The National Archives and Records Administration announced this week that the agency has nearly completed the process of loading the electronic records of President George W. Bush into the Electronic Records Archives (ERA) system. To date, more than 85% of the total volume has been ingested.
The incorporation of Bush records is the second increment of the five increments planned for ERA. Called “Search and Access”, this second stage was developed to take in, and provide search and retrieval functions for key electronic records from the George W. Bush Administration.
On January 20th, when President Barack Obama was sworn into office, the National Archives received legal custody of the records created by the Bush administration. On that date, the data was delivered directly to ERA’s facilities on storage area network hardware, significantly easing the transfer process.
In the following months, National Archives IT specialists began the process of loading approximately 77 terabytes of data into the ERA system and preparing them for access. Seventy-seven terabytes is roughly thirty-five times the amount of data received from the Clinton administration, which itself was many times that of the previous George H.W. Bush administration.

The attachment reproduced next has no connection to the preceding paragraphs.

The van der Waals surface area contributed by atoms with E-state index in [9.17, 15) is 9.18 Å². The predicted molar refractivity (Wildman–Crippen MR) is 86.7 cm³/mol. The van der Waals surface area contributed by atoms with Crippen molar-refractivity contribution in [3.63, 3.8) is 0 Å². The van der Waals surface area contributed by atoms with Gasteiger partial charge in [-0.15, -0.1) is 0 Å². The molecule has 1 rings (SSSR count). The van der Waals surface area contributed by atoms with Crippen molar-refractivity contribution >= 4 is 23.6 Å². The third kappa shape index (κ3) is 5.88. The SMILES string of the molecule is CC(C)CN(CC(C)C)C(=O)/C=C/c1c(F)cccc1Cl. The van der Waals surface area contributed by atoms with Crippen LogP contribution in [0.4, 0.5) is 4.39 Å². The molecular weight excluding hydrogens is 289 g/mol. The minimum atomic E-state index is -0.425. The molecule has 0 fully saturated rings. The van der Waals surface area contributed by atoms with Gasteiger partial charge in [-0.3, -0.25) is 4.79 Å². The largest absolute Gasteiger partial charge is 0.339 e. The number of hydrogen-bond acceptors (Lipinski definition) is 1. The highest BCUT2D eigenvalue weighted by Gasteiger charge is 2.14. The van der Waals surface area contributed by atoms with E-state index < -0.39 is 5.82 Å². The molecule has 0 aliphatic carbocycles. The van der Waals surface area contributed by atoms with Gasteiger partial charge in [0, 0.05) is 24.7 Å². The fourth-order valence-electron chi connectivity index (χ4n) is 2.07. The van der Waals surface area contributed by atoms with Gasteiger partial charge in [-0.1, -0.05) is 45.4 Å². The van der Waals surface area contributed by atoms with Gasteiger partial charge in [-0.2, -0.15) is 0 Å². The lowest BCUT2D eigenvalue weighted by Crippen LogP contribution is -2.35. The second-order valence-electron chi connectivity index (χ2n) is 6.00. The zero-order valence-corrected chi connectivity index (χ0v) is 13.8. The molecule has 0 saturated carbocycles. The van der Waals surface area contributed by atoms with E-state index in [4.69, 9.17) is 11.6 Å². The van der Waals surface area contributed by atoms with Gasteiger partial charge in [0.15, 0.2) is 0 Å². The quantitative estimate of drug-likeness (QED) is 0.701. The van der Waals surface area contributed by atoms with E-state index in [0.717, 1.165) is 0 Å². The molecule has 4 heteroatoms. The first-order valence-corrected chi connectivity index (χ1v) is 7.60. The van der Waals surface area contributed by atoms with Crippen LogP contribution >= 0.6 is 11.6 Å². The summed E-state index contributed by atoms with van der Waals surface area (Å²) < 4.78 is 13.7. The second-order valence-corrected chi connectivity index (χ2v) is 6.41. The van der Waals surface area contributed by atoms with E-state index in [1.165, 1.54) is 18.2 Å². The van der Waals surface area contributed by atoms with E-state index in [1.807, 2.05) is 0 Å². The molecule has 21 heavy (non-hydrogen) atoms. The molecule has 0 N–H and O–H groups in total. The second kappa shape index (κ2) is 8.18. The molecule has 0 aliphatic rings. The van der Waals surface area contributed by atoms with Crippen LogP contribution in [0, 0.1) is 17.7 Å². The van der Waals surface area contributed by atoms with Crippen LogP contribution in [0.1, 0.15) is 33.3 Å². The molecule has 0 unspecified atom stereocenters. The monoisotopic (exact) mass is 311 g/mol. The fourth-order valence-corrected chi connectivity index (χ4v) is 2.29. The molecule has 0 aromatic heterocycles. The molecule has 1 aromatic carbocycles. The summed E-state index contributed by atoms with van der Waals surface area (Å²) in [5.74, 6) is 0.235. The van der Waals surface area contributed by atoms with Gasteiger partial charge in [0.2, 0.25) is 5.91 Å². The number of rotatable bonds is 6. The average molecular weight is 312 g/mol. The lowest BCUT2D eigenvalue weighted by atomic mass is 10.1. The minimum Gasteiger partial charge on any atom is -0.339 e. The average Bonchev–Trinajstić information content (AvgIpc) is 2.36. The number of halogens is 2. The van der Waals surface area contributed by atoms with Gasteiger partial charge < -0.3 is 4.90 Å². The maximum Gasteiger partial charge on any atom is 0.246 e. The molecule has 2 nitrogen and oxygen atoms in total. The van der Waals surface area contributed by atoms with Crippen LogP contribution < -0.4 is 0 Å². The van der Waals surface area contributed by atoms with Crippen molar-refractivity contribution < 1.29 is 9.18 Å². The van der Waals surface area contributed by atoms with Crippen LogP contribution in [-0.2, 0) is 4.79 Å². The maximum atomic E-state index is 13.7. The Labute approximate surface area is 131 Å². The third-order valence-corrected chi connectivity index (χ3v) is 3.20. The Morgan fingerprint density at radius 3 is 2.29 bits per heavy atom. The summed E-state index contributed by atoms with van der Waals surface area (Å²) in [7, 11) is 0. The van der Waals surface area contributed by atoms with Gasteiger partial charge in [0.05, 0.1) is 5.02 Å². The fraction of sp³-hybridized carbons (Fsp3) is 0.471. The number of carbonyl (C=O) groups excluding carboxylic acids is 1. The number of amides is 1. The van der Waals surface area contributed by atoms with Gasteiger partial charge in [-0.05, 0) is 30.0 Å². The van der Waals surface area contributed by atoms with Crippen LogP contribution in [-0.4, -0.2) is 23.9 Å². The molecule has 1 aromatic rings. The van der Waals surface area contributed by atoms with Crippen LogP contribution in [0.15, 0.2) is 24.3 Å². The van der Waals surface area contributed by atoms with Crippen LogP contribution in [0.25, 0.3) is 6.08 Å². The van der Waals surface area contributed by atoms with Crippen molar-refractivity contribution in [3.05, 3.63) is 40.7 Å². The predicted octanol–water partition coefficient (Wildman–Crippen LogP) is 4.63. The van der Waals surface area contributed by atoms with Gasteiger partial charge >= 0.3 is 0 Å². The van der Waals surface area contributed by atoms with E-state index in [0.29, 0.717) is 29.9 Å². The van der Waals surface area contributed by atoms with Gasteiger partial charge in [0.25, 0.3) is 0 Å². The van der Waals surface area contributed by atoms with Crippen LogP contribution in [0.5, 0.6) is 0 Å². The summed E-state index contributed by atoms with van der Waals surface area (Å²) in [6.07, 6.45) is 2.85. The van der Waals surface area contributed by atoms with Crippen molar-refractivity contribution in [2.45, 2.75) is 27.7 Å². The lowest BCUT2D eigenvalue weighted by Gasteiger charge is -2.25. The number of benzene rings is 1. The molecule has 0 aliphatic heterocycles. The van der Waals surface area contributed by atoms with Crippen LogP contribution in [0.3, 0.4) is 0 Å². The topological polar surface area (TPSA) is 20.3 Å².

The intake of these records is expected to be complete by the end of September, 2009. Currently, the use of the system is limited to Presidential Libraries staff, who are processing the records and responding to special access requests as needed. Presidential records only become subject to Freedom of Information Act requests five years after the end of the Presidential administration as specified in the Presidential Records Act, 44 USC 2001.
ERA is being developed incrementally with the support of Lockheed Martin Corporation, with main system capabilities being developed and released sequentially and designed to be flexible and interchangeable. The first increment of ERA-known as ERA Base-deals with the lifecycle management and transfer of Federal records.